For more information on the process of transferring a lease, read our guide: Assigning a commercial property lease to another business
How are guarantees used?
A landlord will usually seek to enforce the lease terms against the actual tenant. It is only if the tenant defaults that it will seek to enforce the obligation against the guarantor.
Depending on how the lease and guarantee are drafted, it is not ordinarily necessary for the landlord to be required to serve any form of ‘formal’ demand on the guarantor (the situation is slightly different in the cases of AGAs but that is outside the scope of this guide). As long as a demand has been made on the tenant if required pursuant to the terms of the lease (which creates the principal liability) the guarantor will be liable without the need for any further notice. In practice of course, if the tenant does default, the landlord will contact the guarantor and demand payment but this does not create the liability. The guarantor is just being notified of a liability that has already arisen.
Because the guarantor only has a secondary liability, if for any reason the tenant ceases to be liable to the landlord (e.g. because the landlord has forfeited the lease and brought it to an end) the guarantor will usually no longer be liable. A guarantee will therefore usually permit the landlord to require the guarantor to take a new lease (instead of the tenant) or make a payment to the landlord to meet the liabilities under the lease.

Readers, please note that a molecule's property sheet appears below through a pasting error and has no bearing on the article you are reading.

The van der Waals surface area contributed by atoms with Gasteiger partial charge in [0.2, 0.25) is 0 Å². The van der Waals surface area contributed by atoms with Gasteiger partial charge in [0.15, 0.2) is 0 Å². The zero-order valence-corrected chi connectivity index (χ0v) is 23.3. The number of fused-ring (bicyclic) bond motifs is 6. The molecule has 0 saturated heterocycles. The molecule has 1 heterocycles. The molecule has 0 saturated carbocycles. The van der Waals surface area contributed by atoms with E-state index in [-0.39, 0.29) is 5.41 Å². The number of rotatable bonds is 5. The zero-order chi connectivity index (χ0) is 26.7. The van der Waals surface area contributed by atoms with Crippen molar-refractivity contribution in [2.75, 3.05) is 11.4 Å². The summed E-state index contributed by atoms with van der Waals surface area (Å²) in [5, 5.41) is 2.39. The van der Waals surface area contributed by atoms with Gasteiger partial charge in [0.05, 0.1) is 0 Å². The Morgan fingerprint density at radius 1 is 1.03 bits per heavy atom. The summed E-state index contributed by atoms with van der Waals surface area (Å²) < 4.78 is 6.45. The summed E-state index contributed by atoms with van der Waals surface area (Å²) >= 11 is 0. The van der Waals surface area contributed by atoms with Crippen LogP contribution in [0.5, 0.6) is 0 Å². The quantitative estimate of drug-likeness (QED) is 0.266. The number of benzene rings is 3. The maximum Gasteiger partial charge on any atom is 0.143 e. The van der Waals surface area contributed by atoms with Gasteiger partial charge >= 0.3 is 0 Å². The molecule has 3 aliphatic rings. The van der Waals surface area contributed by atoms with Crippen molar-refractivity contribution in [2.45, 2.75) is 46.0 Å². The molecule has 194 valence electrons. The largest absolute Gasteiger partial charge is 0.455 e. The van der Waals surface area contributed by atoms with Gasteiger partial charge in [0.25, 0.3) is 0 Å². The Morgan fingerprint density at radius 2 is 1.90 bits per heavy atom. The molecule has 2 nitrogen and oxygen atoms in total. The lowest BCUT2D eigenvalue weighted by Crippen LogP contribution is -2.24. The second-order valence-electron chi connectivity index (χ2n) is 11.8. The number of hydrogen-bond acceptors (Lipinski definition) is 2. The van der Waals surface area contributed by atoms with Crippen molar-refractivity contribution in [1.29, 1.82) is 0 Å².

Who can be a guarantor for a commercial lease?
Any individual or any company with capacity can be a guarantor for a commercial lease. The term ‘with capacity’ is important. For example, if a company is giving a guarantee it should have specific powers to do so under its memorandum or articles of association the directors of a company giving a guarantee should be able to show that they are acting within their power in order to promote the success of the guarantor company as well as the tenant and that it has been properly approved under the company’s constitution.
A landlord should be cautious about who they accept as guarantors and of statutory protections offered to guarantors. This includes risks that some of the terms of the guarantee could be deemed ‘unfair’ and therefore not enforceable. Circumstances where a guarantee may not be enforceable include:
- The basic requirements of any contract (such as offer, acceptance, intention to create legal relations and consideration) have not been met. As it is possible that there is may be no consideration given by the landlord, a guarantee will usually be signed as a deed, as it does not require consideration to be given.
- Statutory requirements have not been complied with (the guarantee must be in writing and signed by the guarantor)
- Complexities owing to corporate structures (holding company, subsidiaries and other affiliates)
- Any legal limits on authority (company law prohibits or limits certain forms of financial assistance)